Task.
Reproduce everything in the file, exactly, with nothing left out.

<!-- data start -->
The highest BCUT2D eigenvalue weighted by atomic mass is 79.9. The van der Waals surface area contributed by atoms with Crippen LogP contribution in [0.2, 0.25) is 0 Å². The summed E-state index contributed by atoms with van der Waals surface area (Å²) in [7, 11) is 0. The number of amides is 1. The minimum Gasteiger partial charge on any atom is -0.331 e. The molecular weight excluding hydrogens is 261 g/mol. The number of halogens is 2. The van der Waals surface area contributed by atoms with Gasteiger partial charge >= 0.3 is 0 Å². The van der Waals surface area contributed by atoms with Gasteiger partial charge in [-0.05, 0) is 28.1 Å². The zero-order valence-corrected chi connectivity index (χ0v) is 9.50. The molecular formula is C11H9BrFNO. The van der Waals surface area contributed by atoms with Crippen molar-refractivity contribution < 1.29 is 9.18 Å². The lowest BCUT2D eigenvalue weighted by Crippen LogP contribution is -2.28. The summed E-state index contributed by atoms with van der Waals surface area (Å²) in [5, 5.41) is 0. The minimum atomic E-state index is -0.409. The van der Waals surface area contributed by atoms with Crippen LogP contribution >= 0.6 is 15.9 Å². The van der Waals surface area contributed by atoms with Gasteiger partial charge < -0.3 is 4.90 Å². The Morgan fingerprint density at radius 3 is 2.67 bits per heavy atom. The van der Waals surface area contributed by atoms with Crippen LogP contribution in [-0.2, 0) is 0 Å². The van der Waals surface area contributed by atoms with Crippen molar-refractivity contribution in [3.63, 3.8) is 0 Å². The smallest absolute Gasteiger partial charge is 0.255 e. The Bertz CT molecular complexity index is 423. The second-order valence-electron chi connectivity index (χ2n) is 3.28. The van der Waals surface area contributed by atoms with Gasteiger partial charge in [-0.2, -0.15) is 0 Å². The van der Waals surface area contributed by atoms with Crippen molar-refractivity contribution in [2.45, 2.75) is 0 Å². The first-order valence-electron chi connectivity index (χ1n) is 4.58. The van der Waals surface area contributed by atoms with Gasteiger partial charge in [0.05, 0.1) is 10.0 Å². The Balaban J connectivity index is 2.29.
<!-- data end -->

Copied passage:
The highest BCUT2D eigenvalue weighted by atomic mass is 79.9. The van der Waals surface area contributed by atoms with Crippen LogP contribution in [0.2, 0.25) is 0 Å². The summed E-state index contributed by atoms with van der Waals surface area (Å²) in [7, 11) is 0. The number of amides is 1. The minimum Gasteiger partial charge on any atom is -0.331 e. The molecular weight excluding hydrogens is 261 g/mol. The number of halogens is 2. The van der Waals surface area contributed by atoms with Gasteiger partial charge >= 0.3 is 0 Å². The van der Waals surface area contributed by atoms with Gasteiger partial charge in [-0.05, 0) is 28.1 Å². The zero-order valence-corrected chi connectivity index (χ0v) is 9.50. The molecular formula is C11H9BrFNO. The van der Waals surface area contributed by atoms with Crippen molar-refractivity contribution < 1.29 is 9.18 Å². The lowest BCUT2D eigenvalue weighted by Crippen LogP contribution is -2.28. The summed E-state index contributed by atoms with van der Waals surface area (Å²) in [5, 5.41) is 0. The minimum atomic E-state index is -0.409. The van der Waals surface area contributed by atoms with Crippen LogP contribution >= 0.6 is 15.9 Å². The van der Waals surface area contributed by atoms with Gasteiger partial charge < -0.3 is 4.90 Å². The Morgan fingerprint density at radius 3 is 2.67 bits per heavy atom. The van der Waals surface area contributed by atoms with Crippen LogP contribution in [-0.2, 0) is 0 Å². The van der Waals surface area contributed by atoms with Crippen molar-refractivity contribution in [3.63, 3.8) is 0 Å². The smallest absolute Gasteiger partial charge is 0.255 e. The Bertz CT molecular complexity index is 423. The second-order valence-electron chi connectivity index (χ2n) is 3.28. The van der Waals surface area contributed by atoms with Gasteiger partial charge in [-0.2, -0.15) is 0 Å². The van der Waals surface area contributed by atoms with Crippen molar-refractivity contribution in [2.45, 2.75) is 0 Å². The first-order valence-electron chi connectivity index (χ1n) is 4.58. The van der Waals surface area contributed by atoms with Gasteiger partial charge in [0.05, 0.1) is 10.0 Å². The Balaban J connectivity index is 2.29.